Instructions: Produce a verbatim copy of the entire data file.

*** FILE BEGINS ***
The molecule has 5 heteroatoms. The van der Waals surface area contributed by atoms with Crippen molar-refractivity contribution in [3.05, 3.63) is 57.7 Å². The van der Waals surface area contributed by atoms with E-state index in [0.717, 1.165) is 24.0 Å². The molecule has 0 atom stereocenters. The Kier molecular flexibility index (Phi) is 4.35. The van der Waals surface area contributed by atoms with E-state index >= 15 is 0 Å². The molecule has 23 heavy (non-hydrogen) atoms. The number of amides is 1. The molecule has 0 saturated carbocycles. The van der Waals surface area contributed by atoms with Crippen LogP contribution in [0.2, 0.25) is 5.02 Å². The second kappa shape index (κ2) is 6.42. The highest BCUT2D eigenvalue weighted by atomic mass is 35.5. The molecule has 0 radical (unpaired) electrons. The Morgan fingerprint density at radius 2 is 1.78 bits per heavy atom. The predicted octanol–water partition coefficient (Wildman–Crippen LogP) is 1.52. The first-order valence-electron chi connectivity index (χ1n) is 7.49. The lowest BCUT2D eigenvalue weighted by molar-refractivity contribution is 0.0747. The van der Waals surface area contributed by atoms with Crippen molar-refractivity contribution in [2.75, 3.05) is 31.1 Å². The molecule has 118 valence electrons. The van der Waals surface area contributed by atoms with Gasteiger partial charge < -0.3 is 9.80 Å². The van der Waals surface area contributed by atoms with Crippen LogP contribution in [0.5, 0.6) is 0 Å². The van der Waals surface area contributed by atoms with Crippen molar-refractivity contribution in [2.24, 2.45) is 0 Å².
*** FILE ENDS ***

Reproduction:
The molecule has 5 heteroatoms. The van der Waals surface area contributed by atoms with Crippen molar-refractivity contribution in [3.05, 3.63) is 57.7 Å². The van der Waals surface area contributed by atoms with E-state index in [0.717, 1.165) is 24.0 Å². The molecule has 0 atom stereocenters. The Kier molecular flexibility index (Phi) is 4.35. The van der Waals surface area contributed by atoms with E-state index >= 15 is 0 Å². The molecule has 23 heavy (non-hydrogen) atoms. The number of amides is 1. The molecule has 0 saturated carbocycles. The van der Waals surface area contributed by atoms with Crippen LogP contribution in [0.2, 0.25) is 5.02 Å². The second kappa shape index (κ2) is 6.42. The highest BCUT2D eigenvalue weighted by atomic mass is 35.5. The molecule has 0 radical (unpaired) electrons. The Morgan fingerprint density at radius 2 is 1.78 bits per heavy atom. The predicted octanol–water partition coefficient (Wildman–Crippen LogP) is 1.52. The first-order valence-electron chi connectivity index (χ1n) is 7.49. The lowest BCUT2D eigenvalue weighted by molar-refractivity contribution is 0.0747. The van der Waals surface area contributed by atoms with Crippen molar-refractivity contribution in [2.75, 3.05) is 31.1 Å². The molecule has 118 valence electrons. The van der Waals surface area contributed by atoms with Gasteiger partial charge < -0.3 is 9.80 Å². The van der Waals surface area contributed by atoms with Crippen LogP contribution in [0.5, 0.6) is 0 Å². The van der Waals surface area contributed by atoms with Crippen molar-refractivity contribution in [2.24, 2.45) is 0 Å².